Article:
How did implementation and adoption go with that home-grown technology?

JC: It’s been a little bit piece by piece. What we developed five years ago is very different than what we have today. It’s pretty much been designed by physicians. Denise’s team built it. We take in a lot of feedback from our physicians on the ground, from all the markets. We get a lot of requests and then we kind of conglomerate all of that and ask ourselves, what’s really going to be the highest priority for them and what’s going to impact the business the most? What will improve clinical care, decrease hospitalizations? What’s going to help us do all of this best – that’s what we put in there.

Because we’re typically targeting things that the physicians have asked for, our adoption has been pretty good. We’ve had physicians come out of other systems and it takes them a little bit of time to get used to it, but then the say, "Oh, this is so much easier to write a note than clicking 800 times." The template doesn’t have all the bells and whistles that some of the certified EHRs have, but it really targets our model and so I think that’s really helped adoption.

DH: We use a user-centered design approach to design our software, so it really is technology for physicians designed by physicians. We sit side by side with all of our care providers to understand how they do their job. We have tools that surround our EHR and the data in it that are specifically targeted for those different roles, so the design is specifically for the PCP, or the medical assistant, or someone interacting with our system outside the clinical setting. It’s designed by the users, so to Jessica’s point, it makes the adoption occur much more quickly.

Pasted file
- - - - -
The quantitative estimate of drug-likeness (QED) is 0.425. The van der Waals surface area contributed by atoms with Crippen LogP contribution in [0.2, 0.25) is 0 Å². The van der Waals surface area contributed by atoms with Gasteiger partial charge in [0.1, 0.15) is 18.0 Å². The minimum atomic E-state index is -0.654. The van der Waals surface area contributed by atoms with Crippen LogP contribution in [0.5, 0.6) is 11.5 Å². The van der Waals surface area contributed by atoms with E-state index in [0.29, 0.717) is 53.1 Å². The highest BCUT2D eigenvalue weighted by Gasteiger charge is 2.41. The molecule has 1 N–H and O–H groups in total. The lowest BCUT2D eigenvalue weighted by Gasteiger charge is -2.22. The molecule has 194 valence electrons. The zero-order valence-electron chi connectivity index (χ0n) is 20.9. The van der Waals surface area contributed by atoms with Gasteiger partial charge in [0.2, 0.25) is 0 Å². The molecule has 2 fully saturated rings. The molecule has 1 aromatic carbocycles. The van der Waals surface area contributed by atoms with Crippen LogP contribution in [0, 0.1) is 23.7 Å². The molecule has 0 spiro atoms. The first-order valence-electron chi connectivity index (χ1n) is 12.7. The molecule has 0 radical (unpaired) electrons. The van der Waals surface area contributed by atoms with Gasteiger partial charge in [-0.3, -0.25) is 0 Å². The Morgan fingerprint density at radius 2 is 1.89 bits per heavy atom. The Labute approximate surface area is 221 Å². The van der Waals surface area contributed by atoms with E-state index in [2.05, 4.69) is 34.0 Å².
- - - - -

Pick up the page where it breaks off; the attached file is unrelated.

Since adoption has gone so well, have you noticed your end-users becoming more sophisticated in their expectations of what the technology can do? Have you set too high a bar for yourselves?

DH: That’s kind of normal in software development, right? Once you get the "must haves" out of the way – once your end users realize you have the capability to do bigger and better things – then yeah, the requirements keep coming. That said, I defer to Jessica as to hitting the mark with respect to the functionality they have now and the balance between that and what they’d still like. From the IT perspective, we work very, very closely with our end users. We meet with them weekly, and there’s always someone who asks, "Oh, if you could do this, could you do this too?" That’s very normal when you have user-engaged software development.

JC: Our physicians really do feel accountable for their panel, and so they’re constantly saying, "Hey, if you could do this that or the other for me, it would make me more efficient or more effective, or I could prevent hospitalizations if I could have this information." We have non-conventional things in our EHR. For example, our physicians have requested to know how many of their patients are in the hospital at any given time. There’s no system out there that does that, and most systems are not interoperable with hospitals. In most care settings, you have no idea what is happening with your patient outside of your center. And so we’ve had to build our own technology to be able to capture that data. We know when they’re in the hospital. We follow them closely while they’re there. We know when they’re getting discharged. We can go see them in the home. We want to get them back into our center. We know if they’re in assist.

We try to really coordinate that care and the doctors want to see all that. They tell me, "If you want me to be responsible for improving our hospitalization rate, then I need more information." We’ve created a lot of technology around that, but then again, there’s constantly new ideas coming in. Expectations, I think, are always increasing, but we definitely see that as an opportunity to build really neat and innovative tools.